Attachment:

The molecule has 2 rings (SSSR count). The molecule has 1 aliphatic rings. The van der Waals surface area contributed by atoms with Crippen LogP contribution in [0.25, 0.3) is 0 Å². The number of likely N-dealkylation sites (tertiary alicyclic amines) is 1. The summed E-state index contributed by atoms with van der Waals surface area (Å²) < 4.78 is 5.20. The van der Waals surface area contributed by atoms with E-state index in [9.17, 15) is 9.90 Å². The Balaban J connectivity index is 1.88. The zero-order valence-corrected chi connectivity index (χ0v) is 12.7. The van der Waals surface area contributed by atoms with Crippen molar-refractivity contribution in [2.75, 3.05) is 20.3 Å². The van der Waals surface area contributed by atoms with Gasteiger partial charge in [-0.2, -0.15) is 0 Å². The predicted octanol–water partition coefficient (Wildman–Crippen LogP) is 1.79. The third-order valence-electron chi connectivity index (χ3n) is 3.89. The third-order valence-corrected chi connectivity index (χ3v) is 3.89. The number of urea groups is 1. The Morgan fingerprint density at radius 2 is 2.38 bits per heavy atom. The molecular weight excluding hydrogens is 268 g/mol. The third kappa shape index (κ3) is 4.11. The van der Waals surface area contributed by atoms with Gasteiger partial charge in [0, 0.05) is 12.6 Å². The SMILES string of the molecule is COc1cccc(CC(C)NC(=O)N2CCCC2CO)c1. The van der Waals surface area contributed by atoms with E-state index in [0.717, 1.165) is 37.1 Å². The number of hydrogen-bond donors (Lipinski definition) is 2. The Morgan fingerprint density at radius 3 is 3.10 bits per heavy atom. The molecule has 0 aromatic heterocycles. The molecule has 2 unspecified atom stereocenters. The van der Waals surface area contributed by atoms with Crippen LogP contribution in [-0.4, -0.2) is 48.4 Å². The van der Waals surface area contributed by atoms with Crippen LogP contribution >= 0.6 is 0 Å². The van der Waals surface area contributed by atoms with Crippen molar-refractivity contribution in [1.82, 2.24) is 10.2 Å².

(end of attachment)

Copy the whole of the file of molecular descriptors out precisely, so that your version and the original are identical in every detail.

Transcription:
The molecule has 2 rings (SSSR count). The molecule has 1 aliphatic rings. The van der Waals surface area contributed by atoms with Crippen LogP contribution in [0.25, 0.3) is 0 Å². The number of likely N-dealkylation sites (tertiary alicyclic amines) is 1. The summed E-state index contributed by atoms with van der Waals surface area (Å²) < 4.78 is 5.20. The van der Waals surface area contributed by atoms with E-state index in [9.17, 15) is 9.90 Å². The Balaban J connectivity index is 1.88. The zero-order valence-corrected chi connectivity index (χ0v) is 12.7. The van der Waals surface area contributed by atoms with Crippen molar-refractivity contribution in [2.75, 3.05) is 20.3 Å². The van der Waals surface area contributed by atoms with Gasteiger partial charge in [-0.2, -0.15) is 0 Å². The predicted octanol–water partition coefficient (Wildman–Crippen LogP) is 1.79. The third-order valence-electron chi connectivity index (χ3n) is 3.89. The third-order valence-corrected chi connectivity index (χ3v) is 3.89. The number of urea groups is 1. The Morgan fingerprint density at radius 2 is 2.38 bits per heavy atom. The molecular weight excluding hydrogens is 268 g/mol. The third kappa shape index (κ3) is 4.11. The van der Waals surface area contributed by atoms with Gasteiger partial charge in [0, 0.05) is 12.6 Å². The SMILES string of the molecule is COc1cccc(CC(C)NC(=O)N2CCCC2CO)c1. The van der Waals surface area contributed by atoms with E-state index in [0.717, 1.165) is 37.1 Å². The number of hydrogen-bond donors (Lipinski definition) is 2. The Morgan fingerprint density at radius 3 is 3.10 bits per heavy atom. The molecule has 0 aromatic heterocycles. The molecule has 2 unspecified atom stereocenters. The van der Waals surface area contributed by atoms with Crippen LogP contribution in [-0.4, -0.2) is 48.4 Å². The van der Waals surface area contributed by atoms with Crippen LogP contribution >= 0.6 is 0 Å². The van der Waals surface area contributed by atoms with Crippen molar-refractivity contribution in [1.82, 2.24) is 10.2 Å².